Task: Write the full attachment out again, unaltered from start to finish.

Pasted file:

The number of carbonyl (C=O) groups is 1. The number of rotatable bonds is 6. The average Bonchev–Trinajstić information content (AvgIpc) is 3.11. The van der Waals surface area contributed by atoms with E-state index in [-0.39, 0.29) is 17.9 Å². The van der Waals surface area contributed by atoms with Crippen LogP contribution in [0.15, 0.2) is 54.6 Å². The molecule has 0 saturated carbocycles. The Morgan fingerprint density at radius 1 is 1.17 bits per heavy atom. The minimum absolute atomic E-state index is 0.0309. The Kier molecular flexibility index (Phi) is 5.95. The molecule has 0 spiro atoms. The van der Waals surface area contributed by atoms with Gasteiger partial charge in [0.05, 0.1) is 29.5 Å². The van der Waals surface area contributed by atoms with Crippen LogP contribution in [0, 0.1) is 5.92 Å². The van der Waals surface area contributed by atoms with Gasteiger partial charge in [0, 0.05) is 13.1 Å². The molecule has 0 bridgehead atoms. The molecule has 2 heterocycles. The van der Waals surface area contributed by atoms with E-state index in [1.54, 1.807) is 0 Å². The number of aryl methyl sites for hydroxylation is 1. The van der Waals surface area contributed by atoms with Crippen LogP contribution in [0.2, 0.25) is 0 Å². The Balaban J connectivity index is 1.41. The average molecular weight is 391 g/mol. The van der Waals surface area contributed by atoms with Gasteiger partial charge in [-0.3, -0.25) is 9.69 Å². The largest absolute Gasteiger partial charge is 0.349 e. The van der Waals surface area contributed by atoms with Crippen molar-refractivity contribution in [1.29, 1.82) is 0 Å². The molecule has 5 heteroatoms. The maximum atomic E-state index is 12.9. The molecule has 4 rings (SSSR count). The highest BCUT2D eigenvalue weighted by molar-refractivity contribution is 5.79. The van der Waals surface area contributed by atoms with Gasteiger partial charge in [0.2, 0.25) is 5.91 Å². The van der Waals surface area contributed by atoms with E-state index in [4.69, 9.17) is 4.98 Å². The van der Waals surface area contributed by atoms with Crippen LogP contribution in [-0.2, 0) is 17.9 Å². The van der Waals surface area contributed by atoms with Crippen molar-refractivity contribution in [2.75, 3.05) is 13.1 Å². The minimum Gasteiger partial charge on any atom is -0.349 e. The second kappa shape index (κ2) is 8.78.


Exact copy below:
The number of carbonyl (C=O) groups is 1. The number of rotatable bonds is 6. The average Bonchev–Trinajstić information content (AvgIpc) is 3.11. The van der Waals surface area contributed by atoms with E-state index in [-0.39, 0.29) is 17.9 Å². The van der Waals surface area contributed by atoms with Crippen LogP contribution in [0.15, 0.2) is 54.6 Å². The molecule has 0 saturated carbocycles. The Morgan fingerprint density at radius 1 is 1.17 bits per heavy atom. The minimum absolute atomic E-state index is 0.0309. The Kier molecular flexibility index (Phi) is 5.95. The molecule has 0 spiro atoms. The van der Waals surface area contributed by atoms with Gasteiger partial charge in [0.05, 0.1) is 29.5 Å². The van der Waals surface area contributed by atoms with Crippen LogP contribution in [0, 0.1) is 5.92 Å². The van der Waals surface area contributed by atoms with Gasteiger partial charge in [0, 0.05) is 13.1 Å². The molecule has 0 bridgehead atoms. The molecule has 2 heterocycles. The van der Waals surface area contributed by atoms with E-state index in [1.54, 1.807) is 0 Å². The number of aryl methyl sites for hydroxylation is 1. The van der Waals surface area contributed by atoms with Crippen LogP contribution in [0.2, 0.25) is 0 Å². The Balaban J connectivity index is 1.41. The average molecular weight is 391 g/mol. The van der Waals surface area contributed by atoms with Gasteiger partial charge in [-0.3, -0.25) is 9.69 Å². The largest absolute Gasteiger partial charge is 0.349 e. The van der Waals surface area contributed by atoms with Crippen molar-refractivity contribution in [1.29, 1.82) is 0 Å². The molecule has 5 heteroatoms. The maximum atomic E-state index is 12.9. The molecule has 4 rings (SSSR count). The highest BCUT2D eigenvalue weighted by molar-refractivity contribution is 5.79. The van der Waals surface area contributed by atoms with Gasteiger partial charge in [0.2, 0.25) is 5.91 Å². The van der Waals surface area contributed by atoms with E-state index in [4.69, 9.17) is 4.98 Å². The van der Waals surface area contributed by atoms with Crippen LogP contribution in [-0.2, 0) is 17.9 Å². The van der Waals surface area contributed by atoms with Crippen molar-refractivity contribution in [2.75, 3.05) is 13.1 Å². The minimum Gasteiger partial charge on any atom is -0.349 e. The second kappa shape index (κ2) is 8.78.